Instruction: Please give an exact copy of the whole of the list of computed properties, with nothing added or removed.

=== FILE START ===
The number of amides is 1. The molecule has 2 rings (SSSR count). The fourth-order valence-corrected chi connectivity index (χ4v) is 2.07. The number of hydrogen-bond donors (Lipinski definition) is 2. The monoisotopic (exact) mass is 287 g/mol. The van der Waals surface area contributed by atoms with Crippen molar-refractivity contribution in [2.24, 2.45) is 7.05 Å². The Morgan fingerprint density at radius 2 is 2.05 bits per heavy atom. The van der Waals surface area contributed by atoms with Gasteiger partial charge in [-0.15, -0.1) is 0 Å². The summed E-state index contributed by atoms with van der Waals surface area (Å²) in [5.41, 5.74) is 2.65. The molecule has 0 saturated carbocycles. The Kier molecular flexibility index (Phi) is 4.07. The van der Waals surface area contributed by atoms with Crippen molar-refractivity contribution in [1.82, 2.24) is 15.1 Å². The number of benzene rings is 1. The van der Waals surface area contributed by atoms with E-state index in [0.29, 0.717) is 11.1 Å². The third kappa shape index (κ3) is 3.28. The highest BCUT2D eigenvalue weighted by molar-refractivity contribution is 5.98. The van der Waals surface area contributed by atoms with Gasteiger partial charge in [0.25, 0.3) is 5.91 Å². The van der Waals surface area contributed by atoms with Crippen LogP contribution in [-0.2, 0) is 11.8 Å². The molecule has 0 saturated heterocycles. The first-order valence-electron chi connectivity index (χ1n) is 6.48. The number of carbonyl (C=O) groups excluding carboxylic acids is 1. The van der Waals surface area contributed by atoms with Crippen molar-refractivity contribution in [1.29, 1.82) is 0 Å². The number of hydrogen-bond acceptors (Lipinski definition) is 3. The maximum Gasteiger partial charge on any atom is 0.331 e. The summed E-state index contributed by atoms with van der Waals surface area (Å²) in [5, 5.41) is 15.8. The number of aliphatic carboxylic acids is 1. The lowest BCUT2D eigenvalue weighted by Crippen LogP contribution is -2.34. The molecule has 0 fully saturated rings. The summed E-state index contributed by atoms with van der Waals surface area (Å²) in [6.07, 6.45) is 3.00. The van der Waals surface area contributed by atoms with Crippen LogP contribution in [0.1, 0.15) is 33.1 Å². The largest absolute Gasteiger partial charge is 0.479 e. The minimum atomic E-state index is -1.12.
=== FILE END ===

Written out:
The number of amides is 1. The molecule has 2 rings (SSSR count). The fourth-order valence-corrected chi connectivity index (χ4v) is 2.07. The number of hydrogen-bond donors (Lipinski definition) is 2. The monoisotopic (exact) mass is 287 g/mol. The van der Waals surface area contributed by atoms with Crippen molar-refractivity contribution in [2.24, 2.45) is 7.05 Å². The Morgan fingerprint density at radius 2 is 2.05 bits per heavy atom. The van der Waals surface area contributed by atoms with Gasteiger partial charge in [-0.15, -0.1) is 0 Å². The summed E-state index contributed by atoms with van der Waals surface area (Å²) in [5.41, 5.74) is 2.65. The molecule has 0 saturated carbocycles. The Kier molecular flexibility index (Phi) is 4.07. The van der Waals surface area contributed by atoms with Crippen molar-refractivity contribution in [1.82, 2.24) is 15.1 Å². The number of benzene rings is 1. The van der Waals surface area contributed by atoms with E-state index in [0.29, 0.717) is 11.1 Å². The third kappa shape index (κ3) is 3.28. The highest BCUT2D eigenvalue weighted by molar-refractivity contribution is 5.98. The van der Waals surface area contributed by atoms with Gasteiger partial charge in [0.25, 0.3) is 5.91 Å². The van der Waals surface area contributed by atoms with Crippen LogP contribution in [-0.2, 0) is 11.8 Å². The molecule has 0 saturated heterocycles. The first-order valence-electron chi connectivity index (χ1n) is 6.48. The number of carbonyl (C=O) groups excluding carboxylic acids is 1. The van der Waals surface area contributed by atoms with Crippen molar-refractivity contribution in [1.29, 1.82) is 0 Å². The number of hydrogen-bond acceptors (Lipinski definition) is 3. The maximum Gasteiger partial charge on any atom is 0.331 e. The summed E-state index contributed by atoms with van der Waals surface area (Å²) in [5, 5.41) is 15.8. The number of aliphatic carboxylic acids is 1. The lowest BCUT2D eigenvalue weighted by Crippen LogP contribution is -2.34. The molecule has 0 fully saturated rings. The summed E-state index contributed by atoms with van der Waals surface area (Å²) in [6.07, 6.45) is 3.00. The van der Waals surface area contributed by atoms with Crippen LogP contribution in [0.1, 0.15) is 33.1 Å². The largest absolute Gasteiger partial charge is 0.479 e. The minimum atomic E-state index is -1.12.